11 Times You Should Stand Up For Yourself At Work

If you are the type who marches into work with the utmost of confidence, asks for raises all the damn time, and always uses your vacation days, then congrats on having nerves of steel. Trust me, we all wish we had that level of self-esteem. The reality, however, is that standing up for yourself at work often feels incredibly scary, not to mention impossible.

If that sounds familiar, don't worry — you aren't alone. All jobs can feel intimidating, whether you work for a restaurant, a coffeeshop, a startup, or a huge corporate company. The rules are all the same, and they can really get to you. Mess up, and get demoted. Screw up, and get fired. Say the wrong thing, and ruin your reputation. No wonder so many of us try to keep quiet, put up with anything and everything, and then slip quietly out the door at 5 p.m.

It's definitely easier. And yet, not standing up for yourself at work can create quite the list of issues. Let's say you let your boss take advantage of your time, or you don't speak up when a position opens. Do this too often, and you'll soon find yourself overworked, under compensated, and super resentful. It's much better to be the type who marches into work with those nerves of steel, while snatching up respect and promotions left and right. Below are some ways to do just that.

1. When Your Boss Makes You Work Late... Again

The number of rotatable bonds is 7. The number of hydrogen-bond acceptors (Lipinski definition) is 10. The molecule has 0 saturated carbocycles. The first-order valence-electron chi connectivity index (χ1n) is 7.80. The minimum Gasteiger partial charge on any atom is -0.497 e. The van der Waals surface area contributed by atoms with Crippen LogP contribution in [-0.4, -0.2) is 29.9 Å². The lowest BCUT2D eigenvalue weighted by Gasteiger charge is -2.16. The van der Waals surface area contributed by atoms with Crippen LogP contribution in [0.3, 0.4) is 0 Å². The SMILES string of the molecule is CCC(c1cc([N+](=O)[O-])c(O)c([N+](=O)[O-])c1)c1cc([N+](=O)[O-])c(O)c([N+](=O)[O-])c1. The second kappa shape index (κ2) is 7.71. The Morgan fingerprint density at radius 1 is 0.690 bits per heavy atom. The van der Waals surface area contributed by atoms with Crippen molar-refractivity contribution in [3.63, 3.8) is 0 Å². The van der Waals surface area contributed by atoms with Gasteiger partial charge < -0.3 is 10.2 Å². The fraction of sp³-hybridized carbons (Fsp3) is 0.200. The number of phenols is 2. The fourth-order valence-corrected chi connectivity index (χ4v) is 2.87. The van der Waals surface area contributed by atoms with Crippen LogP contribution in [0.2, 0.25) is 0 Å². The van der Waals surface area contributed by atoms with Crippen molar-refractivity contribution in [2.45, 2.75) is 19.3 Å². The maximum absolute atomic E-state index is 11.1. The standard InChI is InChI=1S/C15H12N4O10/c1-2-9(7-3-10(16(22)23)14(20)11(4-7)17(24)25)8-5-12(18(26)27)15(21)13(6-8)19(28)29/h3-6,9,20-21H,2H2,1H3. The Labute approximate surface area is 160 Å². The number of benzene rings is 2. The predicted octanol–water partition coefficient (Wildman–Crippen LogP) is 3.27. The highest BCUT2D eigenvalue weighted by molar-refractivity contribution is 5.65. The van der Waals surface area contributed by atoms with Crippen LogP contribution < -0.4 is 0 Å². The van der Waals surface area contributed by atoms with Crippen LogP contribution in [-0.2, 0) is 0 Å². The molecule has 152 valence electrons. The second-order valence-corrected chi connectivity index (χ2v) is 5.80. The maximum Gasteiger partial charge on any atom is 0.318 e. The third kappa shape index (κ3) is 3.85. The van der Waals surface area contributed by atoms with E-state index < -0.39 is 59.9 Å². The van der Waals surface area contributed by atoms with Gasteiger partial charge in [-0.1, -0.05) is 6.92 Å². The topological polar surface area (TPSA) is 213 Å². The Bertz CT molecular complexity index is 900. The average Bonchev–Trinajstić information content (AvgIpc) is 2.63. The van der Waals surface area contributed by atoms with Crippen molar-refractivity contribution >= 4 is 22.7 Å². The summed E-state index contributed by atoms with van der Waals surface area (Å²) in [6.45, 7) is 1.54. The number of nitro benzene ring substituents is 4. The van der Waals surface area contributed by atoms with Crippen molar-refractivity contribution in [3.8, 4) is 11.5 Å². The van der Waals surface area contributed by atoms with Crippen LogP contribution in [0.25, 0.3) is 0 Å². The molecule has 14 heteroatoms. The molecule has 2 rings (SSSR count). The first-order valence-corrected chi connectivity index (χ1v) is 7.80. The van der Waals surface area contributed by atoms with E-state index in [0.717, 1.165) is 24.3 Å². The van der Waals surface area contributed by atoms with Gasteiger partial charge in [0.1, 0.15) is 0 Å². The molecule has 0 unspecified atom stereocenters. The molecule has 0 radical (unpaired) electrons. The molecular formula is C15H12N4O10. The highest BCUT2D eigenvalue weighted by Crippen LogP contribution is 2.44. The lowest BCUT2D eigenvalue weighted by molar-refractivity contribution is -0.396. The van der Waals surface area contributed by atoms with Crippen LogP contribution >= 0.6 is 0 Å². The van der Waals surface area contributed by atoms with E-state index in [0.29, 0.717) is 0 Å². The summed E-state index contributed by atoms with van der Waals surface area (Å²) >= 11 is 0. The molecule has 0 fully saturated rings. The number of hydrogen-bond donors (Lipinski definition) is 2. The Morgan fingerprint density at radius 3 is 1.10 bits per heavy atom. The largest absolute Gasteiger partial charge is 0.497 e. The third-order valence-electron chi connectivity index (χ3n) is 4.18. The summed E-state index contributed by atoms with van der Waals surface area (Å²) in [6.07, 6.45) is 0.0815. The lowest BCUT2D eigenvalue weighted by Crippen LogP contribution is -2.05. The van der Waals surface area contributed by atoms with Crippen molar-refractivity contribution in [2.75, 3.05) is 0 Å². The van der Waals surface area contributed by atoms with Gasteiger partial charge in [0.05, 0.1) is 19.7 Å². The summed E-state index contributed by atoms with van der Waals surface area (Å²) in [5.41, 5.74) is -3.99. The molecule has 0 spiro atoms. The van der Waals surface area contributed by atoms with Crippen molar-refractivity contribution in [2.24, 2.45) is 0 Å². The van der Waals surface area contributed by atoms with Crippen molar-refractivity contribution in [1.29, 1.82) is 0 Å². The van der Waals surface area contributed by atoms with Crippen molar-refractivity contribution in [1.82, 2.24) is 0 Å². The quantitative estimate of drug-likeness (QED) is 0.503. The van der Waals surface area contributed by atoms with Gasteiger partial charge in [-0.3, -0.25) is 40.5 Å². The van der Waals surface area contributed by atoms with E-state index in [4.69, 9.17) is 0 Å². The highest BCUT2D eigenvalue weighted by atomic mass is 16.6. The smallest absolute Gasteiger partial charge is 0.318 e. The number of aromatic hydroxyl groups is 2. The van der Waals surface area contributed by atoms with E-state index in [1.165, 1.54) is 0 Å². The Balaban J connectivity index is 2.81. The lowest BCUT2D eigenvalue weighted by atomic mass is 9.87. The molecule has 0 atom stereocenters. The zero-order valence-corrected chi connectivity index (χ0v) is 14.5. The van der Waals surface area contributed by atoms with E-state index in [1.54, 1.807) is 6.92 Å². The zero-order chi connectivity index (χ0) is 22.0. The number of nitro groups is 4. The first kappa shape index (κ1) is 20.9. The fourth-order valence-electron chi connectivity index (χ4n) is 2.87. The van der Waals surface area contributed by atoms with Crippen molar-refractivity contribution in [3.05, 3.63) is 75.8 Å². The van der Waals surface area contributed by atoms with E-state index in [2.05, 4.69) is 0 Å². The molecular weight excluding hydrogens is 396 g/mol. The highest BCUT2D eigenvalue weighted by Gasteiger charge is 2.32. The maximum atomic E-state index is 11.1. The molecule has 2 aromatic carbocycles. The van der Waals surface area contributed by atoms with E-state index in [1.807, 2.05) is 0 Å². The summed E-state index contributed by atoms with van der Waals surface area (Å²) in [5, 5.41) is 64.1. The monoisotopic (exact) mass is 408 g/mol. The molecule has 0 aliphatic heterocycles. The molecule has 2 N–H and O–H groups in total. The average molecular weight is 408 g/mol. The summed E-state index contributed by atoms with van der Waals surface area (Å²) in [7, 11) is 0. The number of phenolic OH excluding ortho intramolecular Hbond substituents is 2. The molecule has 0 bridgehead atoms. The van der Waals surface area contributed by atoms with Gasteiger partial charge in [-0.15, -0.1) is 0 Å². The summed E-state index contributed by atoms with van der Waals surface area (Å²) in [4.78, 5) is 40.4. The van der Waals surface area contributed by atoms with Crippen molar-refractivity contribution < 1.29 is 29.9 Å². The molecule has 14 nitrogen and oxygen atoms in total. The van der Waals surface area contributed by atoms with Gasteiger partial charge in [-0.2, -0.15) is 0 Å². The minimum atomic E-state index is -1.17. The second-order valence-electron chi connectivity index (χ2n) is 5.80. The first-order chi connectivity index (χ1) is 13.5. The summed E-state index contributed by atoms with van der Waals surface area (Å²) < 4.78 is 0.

Of course you should be willing to do most things your boss asks — within your job description, of course. But if he or she is clearly taking advantage of your time, it is definitely worth saying something. "It's either that or quit your job, or give up any hope of having a personal life," said Liz Ryan on Clearly, standing up for yourself is the better deal, even though it's scary.

2. When A Coworker Steals Your Idea

You don't have to go running to your boss like a tattletale. (In fact, you should avoid doing so at all costs.) But it is a good idea to acknowledge the situation, and get credit, if possible. One way to go about this is by expanding on the idea, and providing your boss with more information. "Once you share all the details and verifiable facts, the background and motivation for the thinking will make it obvious where it came from," said Brian de Haaff on

3. When You Need To Be Making A Good Impression

When you hear about a job opening, or chance for advancement, it's time to start in on that self-promotion. "Like it or not, self-promotion is part of responsible career management," said Helen Coster on Forbes. "People who tout their own achievements land plum assignments and promotions." So don't sink into your desk, and coast under the radar. Schedule a meeting with your boss, arm yourself with a list of achievements, and start making your awesomeness known.

4. When You Need A Vacation

I know, you feel bad about taking a week off, and you are nervous about asking. But trust me — you need, and deserve, that time. To make it easier on yourself, and your boss, simply give enough notice, according to Michele Herrmann on It'll show respect, while giving coworkers time to adjust their schedules. And pretty soon you'll be sipping drinks on the beach, guilt-free.